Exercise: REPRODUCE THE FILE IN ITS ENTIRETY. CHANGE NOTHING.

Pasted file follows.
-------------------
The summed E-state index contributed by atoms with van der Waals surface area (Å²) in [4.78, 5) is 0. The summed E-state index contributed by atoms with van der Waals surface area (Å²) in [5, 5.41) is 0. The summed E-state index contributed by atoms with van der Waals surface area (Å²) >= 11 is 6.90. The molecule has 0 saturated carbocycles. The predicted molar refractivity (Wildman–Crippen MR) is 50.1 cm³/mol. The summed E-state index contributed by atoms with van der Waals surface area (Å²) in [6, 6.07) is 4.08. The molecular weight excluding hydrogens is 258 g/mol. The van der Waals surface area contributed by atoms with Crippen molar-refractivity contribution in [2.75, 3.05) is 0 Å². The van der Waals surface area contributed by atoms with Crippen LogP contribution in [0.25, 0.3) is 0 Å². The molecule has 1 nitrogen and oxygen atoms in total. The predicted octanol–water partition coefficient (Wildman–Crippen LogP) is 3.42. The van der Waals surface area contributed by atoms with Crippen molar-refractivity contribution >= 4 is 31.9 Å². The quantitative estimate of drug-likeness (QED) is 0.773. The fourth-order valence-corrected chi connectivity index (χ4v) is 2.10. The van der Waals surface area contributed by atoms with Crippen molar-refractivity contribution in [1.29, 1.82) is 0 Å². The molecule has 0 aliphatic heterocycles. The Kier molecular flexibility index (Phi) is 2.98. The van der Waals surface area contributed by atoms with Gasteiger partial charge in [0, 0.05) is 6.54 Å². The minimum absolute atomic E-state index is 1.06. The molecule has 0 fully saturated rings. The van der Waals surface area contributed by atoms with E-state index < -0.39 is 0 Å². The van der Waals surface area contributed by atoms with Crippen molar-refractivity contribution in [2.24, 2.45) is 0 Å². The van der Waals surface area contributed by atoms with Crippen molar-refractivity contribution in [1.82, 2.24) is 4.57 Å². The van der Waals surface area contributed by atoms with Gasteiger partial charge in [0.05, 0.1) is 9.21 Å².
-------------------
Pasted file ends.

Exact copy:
The summed E-state index contributed by atoms with van der Waals surface area (Å²) in [4.78, 5) is 0. The summed E-state index contributed by atoms with van der Waals surface area (Å²) in [5, 5.41) is 0. The summed E-state index contributed by atoms with van der Waals surface area (Å²) >= 11 is 6.90. The molecule has 0 saturated carbocycles. The predicted molar refractivity (Wildman–Crippen MR) is 50.1 cm³/mol. The summed E-state index contributed by atoms with van der Waals surface area (Å²) in [6, 6.07) is 4.08. The molecular weight excluding hydrogens is 258 g/mol. The van der Waals surface area contributed by atoms with Crippen molar-refractivity contribution in [2.75, 3.05) is 0 Å². The van der Waals surface area contributed by atoms with Crippen LogP contribution in [0.25, 0.3) is 0 Å². The molecule has 1 nitrogen and oxygen atoms in total. The predicted octanol–water partition coefficient (Wildman–Crippen LogP) is 3.42. The van der Waals surface area contributed by atoms with Crippen molar-refractivity contribution >= 4 is 31.9 Å². The quantitative estimate of drug-likeness (QED) is 0.773. The fourth-order valence-corrected chi connectivity index (χ4v) is 2.10. The van der Waals surface area contributed by atoms with Crippen molar-refractivity contribution in [1.29, 1.82) is 0 Å². The molecule has 0 aliphatic heterocycles. The Kier molecular flexibility index (Phi) is 2.98. The van der Waals surface area contributed by atoms with Gasteiger partial charge in [0, 0.05) is 6.54 Å². The minimum absolute atomic E-state index is 1.06. The molecule has 0 fully saturated rings. The van der Waals surface area contributed by atoms with E-state index < -0.39 is 0 Å². The van der Waals surface area contributed by atoms with Crippen molar-refractivity contribution in [2.24, 2.45) is 0 Å². The van der Waals surface area contributed by atoms with Crippen molar-refractivity contribution in [1.82, 2.24) is 4.57 Å². The van der Waals surface area contributed by atoms with Gasteiger partial charge in [0.05, 0.1) is 9.21 Å².